There’s not much information about who first discovered the face and under what circumstances. I’d guess that the face has been there quite some time, unnoticed until the right person walked past and saw Jesus. Perhaps he or she had just heard a stirring sermon, or was on a soul-searching stroll. Impossible to know, of course, but as Wieseltier writes, “All metaphysics is local.” Recognizable faces are found everywhere around the world, but even for the similarities that many of the stories share, all of these instances are unique to a time and place. Everything that stems from these sightings is interpretation, disseminated and reinterpreted.

I guess that’s why The Sopranos ended without an ending (so I’ve read).

For some more pics of the tree, check out WMC in Memphis.

Tuesday, June 12, 2007

It's Regional, Not Religious

Yup, that's Elvis on toast. It's not a new sighting, which goes to show you that these sightings happen all the time, and have always happened. Now, if you've been keeping up with me here, these occurrences come as no great surprise. You know what pareidolia is, you know about Madonna of the Toast and you may even know that the book includes a story about Elvis on a receipt.

While the book may be the first of its kind, this blog isn't the first one to report news of strange sightings. Because of that, I'm always amazed by how quickly conventional media outlets pick up on these stories, which, by the way, all lead back to Diana Duyser. Such is the case with this article from the Daily Herald in Arlington Heights, Illinois. The writer is responding to all of the attention the Mayor Donald Stephens sycamore tree has been getting.(Read my last post to learn more.) CNN picked it up from the Associated Press and apparently so many people have traveled to see the face, a barrier has been built to protect the tree.

I'm still not prepared to say that technology influences these sightings, but it certainly informs us about them in mere moments. The more important issue is why does interest in such stories never diminish?

Something else I like about this article from Illinois, is how the writer mentions other religious sightings from the greater Chicago area. If you've really been paying attention, you know that I have been keeping tabs on where these sightings take place. Soon, I will run a tally. The front runners include Texas and Ohio, but it seems like Illinois may be in the running. Just check out the Virgin Mary turtle above and the Virgin Mary roadside stain below.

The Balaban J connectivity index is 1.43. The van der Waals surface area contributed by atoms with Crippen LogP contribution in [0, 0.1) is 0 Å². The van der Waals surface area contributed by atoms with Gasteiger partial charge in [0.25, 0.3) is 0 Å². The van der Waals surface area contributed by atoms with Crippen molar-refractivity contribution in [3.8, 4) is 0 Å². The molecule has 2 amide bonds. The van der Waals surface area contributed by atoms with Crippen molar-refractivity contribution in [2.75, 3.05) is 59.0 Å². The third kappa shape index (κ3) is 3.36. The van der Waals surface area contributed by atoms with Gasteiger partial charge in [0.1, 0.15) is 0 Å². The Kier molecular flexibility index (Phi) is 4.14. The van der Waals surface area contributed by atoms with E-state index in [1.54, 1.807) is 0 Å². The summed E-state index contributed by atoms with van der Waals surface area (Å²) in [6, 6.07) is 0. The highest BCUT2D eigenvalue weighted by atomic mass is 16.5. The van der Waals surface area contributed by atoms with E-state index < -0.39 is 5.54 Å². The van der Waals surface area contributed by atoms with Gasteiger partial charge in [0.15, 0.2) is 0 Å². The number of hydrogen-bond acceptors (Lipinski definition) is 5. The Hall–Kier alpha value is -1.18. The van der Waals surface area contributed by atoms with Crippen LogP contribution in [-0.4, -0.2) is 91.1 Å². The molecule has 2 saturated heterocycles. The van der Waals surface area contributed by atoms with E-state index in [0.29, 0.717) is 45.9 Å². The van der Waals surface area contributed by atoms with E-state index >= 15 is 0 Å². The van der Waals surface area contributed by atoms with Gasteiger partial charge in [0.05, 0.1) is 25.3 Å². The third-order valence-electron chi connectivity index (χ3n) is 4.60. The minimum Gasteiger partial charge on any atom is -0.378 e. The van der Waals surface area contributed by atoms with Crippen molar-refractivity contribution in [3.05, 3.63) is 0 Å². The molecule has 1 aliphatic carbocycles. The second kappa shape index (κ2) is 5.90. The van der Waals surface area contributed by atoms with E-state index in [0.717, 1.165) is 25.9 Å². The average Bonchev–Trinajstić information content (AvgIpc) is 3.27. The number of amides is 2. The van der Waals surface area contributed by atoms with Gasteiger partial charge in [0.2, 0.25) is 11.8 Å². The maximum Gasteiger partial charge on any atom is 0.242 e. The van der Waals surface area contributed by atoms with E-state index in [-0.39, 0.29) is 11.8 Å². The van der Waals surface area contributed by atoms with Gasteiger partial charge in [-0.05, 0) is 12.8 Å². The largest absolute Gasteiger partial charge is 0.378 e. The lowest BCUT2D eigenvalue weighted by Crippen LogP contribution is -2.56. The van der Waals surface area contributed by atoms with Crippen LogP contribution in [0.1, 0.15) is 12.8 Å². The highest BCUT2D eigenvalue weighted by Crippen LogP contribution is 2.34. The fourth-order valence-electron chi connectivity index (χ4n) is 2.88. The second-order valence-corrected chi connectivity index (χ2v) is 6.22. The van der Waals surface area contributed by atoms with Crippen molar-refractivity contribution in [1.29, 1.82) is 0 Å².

Thursday, June 7, 2007

Of Trees, Both Living and Turned into Newspaper

This is a first: a two-in-one face! Discovered in the Chicago suburb of Rosemont, Illinois, this sycamore tree bears a resemblance to former Mayor Donald E. Stephens, and Jesus. Reported today by the Chicago Sun-Times, even relatives and close friends of the recently deceased man see his face in the peeling bark of this tree outside of a health club. Even the village’s new mayor, Stephens’s son Bradley, sees his father in the tree.

Why this tree of all trees? Well, apparently Stephens twice saved this tree from being chopped down, and now his acts of conservation have earned him a spot in nature (if you can call a tree by a parking lot a part of nature).

The story doesn’t end there, though. A couple weeks after the face was identified, a woman came along and prayed to the tree because to her the face looks like Jesus.

There’s no way to say who’s right, but I think it is safe to say that this tree will not be felled anytime soon, and at this rate the world can use all the trees it can get!

And from news of the midwest to news from more southern climes: You may remember that a couple of posts back I mentioned my trip down to Miami the Thursday before Memorial Day to chat with Diana Duyser about her Grilled Cheese Madonna fame and fortune. The well-appointed Coral Gables Books and Books hosted the event, and though the crowd was thin, those in attendance were engaged.

The other day, Nicholas Spangler wrote a piece about Diana, and mentioned the reading, in the Miami Herald.

I guess Spangler has spent some time with Diana and her husband over the years, and this piece focuses on their current state of affairs, which is less than ideal. In light of their circumstances, he seems to dig into them a bit, which admittedly they set themselves up for, but not everything is as it looks, just consider all of these various objects in which some people see holy figures and other people see water stains.